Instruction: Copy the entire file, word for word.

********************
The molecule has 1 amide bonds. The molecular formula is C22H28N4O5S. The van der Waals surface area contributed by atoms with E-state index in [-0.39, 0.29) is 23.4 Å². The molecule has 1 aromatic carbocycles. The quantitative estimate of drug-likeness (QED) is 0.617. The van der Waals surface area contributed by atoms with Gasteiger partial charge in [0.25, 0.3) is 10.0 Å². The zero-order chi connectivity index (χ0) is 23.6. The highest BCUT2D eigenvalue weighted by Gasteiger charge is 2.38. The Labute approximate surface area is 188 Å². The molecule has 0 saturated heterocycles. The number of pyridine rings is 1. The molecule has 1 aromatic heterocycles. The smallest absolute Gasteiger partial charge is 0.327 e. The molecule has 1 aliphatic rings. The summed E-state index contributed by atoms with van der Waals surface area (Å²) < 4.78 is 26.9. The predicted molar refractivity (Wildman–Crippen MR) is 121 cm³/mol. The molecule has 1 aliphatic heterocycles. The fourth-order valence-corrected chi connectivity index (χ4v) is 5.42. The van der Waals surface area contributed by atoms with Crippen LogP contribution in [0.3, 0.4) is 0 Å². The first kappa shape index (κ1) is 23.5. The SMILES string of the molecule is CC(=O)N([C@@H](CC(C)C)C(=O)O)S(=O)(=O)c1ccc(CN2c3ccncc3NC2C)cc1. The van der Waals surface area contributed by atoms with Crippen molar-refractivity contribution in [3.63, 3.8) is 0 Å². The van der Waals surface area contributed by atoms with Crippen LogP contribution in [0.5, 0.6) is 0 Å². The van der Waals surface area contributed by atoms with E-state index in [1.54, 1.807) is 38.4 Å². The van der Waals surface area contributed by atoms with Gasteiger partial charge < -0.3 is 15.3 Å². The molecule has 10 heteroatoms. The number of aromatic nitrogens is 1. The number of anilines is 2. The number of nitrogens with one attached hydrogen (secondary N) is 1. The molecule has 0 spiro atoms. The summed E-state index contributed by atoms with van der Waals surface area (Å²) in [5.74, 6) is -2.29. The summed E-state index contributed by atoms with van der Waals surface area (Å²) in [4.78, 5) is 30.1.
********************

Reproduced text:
The molecule has 1 amide bonds. The molecular formula is C22H28N4O5S. The van der Waals surface area contributed by atoms with E-state index in [-0.39, 0.29) is 23.4 Å². The molecule has 1 aromatic carbocycles. The quantitative estimate of drug-likeness (QED) is 0.617. The van der Waals surface area contributed by atoms with Gasteiger partial charge in [0.25, 0.3) is 10.0 Å². The zero-order chi connectivity index (χ0) is 23.6. The highest BCUT2D eigenvalue weighted by Gasteiger charge is 2.38. The Labute approximate surface area is 188 Å². The molecule has 0 saturated heterocycles. The number of pyridine rings is 1. The molecule has 1 aromatic heterocycles. The smallest absolute Gasteiger partial charge is 0.327 e. The molecule has 1 aliphatic rings. The summed E-state index contributed by atoms with van der Waals surface area (Å²) < 4.78 is 26.9. The predicted molar refractivity (Wildman–Crippen MR) is 121 cm³/mol. The molecule has 1 aliphatic heterocycles. The fourth-order valence-corrected chi connectivity index (χ4v) is 5.42. The van der Waals surface area contributed by atoms with Crippen LogP contribution in [0.3, 0.4) is 0 Å². The first kappa shape index (κ1) is 23.5. The SMILES string of the molecule is CC(=O)N([C@@H](CC(C)C)C(=O)O)S(=O)(=O)c1ccc(CN2c3ccncc3NC2C)cc1. The van der Waals surface area contributed by atoms with Crippen molar-refractivity contribution in [3.63, 3.8) is 0 Å². The van der Waals surface area contributed by atoms with Crippen LogP contribution in [0.5, 0.6) is 0 Å². The van der Waals surface area contributed by atoms with E-state index in [1.54, 1.807) is 38.4 Å². The van der Waals surface area contributed by atoms with Gasteiger partial charge < -0.3 is 15.3 Å². The molecule has 10 heteroatoms. The number of aromatic nitrogens is 1. The number of anilines is 2. The number of nitrogens with one attached hydrogen (secondary N) is 1. The molecule has 0 spiro atoms. The summed E-state index contributed by atoms with van der Waals surface area (Å²) in [5.74, 6) is -2.29. The summed E-state index contributed by atoms with van der Waals surface area (Å²) in [4.78, 5) is 30.1.